It is an irony that one of the first American Jewish groups to push the threat from Iran to the top of its agenda did so to placate a dovish Israeli leader’s demand that it reduce its involvement in Israeli-Palestinian issues.
In 1993, shortly after his election triumph, Israeli Prime Minister Yitzchak Rabin came to Washington and told the American Israel Public Affairs Committee he did not require its services as an intermediary on Israeli-Palestinian issues, recalled a prominent Jewish activist.
Major donors to Brandeis University have informed the school they will no longer give it money in retaliation for its decision last month to host former President Jimmy Carter, a strong critic of Israel.
The donors have notified the school in writing of their decisions — and specified Carter as the reason, said Stuart Eizenstat, a former aide to Carter during his presidency and a current trustee of Brandeis, one of the nation’s premier Jewish institutions of higher learning.
A major German company cooperates with the Third Reich during World War II. Years later, it apologizes for its actions and makes reparation payments to Holocaust survivors. The firm is honored in the United States by the Jewish community.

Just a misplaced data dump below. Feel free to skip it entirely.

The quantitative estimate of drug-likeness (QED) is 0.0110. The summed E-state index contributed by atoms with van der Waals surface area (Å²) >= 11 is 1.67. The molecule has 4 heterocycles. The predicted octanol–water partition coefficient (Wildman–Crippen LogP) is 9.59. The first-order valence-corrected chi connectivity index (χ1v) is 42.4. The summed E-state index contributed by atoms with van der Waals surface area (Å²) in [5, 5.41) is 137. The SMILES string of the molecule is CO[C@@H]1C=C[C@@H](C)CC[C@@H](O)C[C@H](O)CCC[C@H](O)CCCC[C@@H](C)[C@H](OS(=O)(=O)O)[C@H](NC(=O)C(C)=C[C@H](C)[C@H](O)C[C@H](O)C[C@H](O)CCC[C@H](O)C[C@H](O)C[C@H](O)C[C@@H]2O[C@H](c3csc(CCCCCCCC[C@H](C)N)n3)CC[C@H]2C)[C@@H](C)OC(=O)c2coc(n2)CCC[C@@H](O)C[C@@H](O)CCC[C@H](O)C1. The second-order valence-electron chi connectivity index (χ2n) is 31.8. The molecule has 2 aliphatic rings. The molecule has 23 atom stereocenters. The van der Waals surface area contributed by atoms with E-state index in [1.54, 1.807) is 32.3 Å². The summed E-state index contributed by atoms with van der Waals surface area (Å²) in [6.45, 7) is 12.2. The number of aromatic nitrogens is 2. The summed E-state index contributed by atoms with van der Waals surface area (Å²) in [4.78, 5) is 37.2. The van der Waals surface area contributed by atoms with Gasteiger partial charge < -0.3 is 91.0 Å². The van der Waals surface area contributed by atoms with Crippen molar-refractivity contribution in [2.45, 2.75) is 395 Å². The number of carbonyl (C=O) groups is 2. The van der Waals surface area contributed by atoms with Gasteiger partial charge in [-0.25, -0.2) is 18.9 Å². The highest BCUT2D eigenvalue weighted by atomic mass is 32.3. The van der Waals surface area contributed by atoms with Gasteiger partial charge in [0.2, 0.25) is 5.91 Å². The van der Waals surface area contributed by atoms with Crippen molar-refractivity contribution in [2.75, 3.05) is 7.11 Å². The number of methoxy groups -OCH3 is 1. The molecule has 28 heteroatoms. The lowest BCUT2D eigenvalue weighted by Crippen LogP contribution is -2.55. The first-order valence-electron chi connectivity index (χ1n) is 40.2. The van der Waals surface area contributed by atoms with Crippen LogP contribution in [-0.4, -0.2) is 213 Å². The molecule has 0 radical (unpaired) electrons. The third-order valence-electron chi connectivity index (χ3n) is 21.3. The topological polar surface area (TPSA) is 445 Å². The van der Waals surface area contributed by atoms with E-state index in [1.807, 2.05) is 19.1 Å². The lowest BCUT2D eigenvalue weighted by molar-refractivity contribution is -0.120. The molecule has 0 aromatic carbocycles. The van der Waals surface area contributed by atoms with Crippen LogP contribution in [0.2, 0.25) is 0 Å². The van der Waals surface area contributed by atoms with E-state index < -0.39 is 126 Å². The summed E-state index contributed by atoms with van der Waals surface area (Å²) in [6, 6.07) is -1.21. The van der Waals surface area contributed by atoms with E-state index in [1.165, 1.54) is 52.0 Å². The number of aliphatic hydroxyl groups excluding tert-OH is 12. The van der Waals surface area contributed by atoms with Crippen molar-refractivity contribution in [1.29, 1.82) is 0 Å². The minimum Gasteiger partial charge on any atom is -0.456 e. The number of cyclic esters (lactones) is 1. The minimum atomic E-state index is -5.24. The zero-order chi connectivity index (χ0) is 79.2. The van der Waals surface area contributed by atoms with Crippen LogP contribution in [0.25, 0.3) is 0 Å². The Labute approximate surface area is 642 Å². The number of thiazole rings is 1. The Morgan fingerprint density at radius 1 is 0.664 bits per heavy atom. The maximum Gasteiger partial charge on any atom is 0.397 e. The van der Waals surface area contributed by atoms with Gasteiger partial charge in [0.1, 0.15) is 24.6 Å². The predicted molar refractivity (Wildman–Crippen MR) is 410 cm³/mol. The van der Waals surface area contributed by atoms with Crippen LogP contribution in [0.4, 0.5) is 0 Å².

Another major German company cooperates with the Third Reich. It also apologizes and makes reparation payments. In an attempt to strengthen its public image in the U.S., it bids to put its name on a prominent football stadium. The firm is heavily criticized here by the Jewish community.
Some wealthy donors see President Obama’s budget as “class warfare against the rich,” a Jewish activist said.
The budget proposal President Barack Obama submitted to Congress last week, a call to dramatically change U.S. spending priorities in the face of the worst economic downturn in generations, will touch off political trench warfare in Congress — and possibly new conflict between Jewish organizations that welcome the plan and influential major donors who could get hit with big tax increases.
Arecord pledge by a Jewish multi-billionaire has raised the ante for other Jewish philanthropists in the United States, but the exact affect on Jewish communal life of Sheldon Adelson’s gift won’t be determined for several years, according to experts.
Rabbi Sherwin Wine, the founder of Humanistic Judaism who was known as “The rabbi who doesn’t believe in God,” died last week in a car accident in Morocco.
Rabbi Wine was killed when the taxi in which he was riding in the Moroccan town of Essaouira, during a vacation, was struck by another car. He was 79. His partner, Richard McMains, was seriously injured in the accident.
The next big idea in Jewish life will have a foreword, table of contents and bibliography.
It may not have a budget or board of directors.
A competition sponsored by Brandeis University for a new academic chair in Jewish Communal Innovation, which has led to discussions about the founding of a new initiative like birthright israel, has winnowed 231 applicants down to five finalists. But their proposals focus on the ways Jews think, not necessarily on a new program or institution that the Jewish community will develop.
None of the 45 people in the kosher Chinese restaurant on Flatbush Avenue had ever been to Zembrov, a town in northeast Poland, and some even had trouble spelling it. But all had relatives who came from there, and they gathered two weeks ago to keep their memories alive.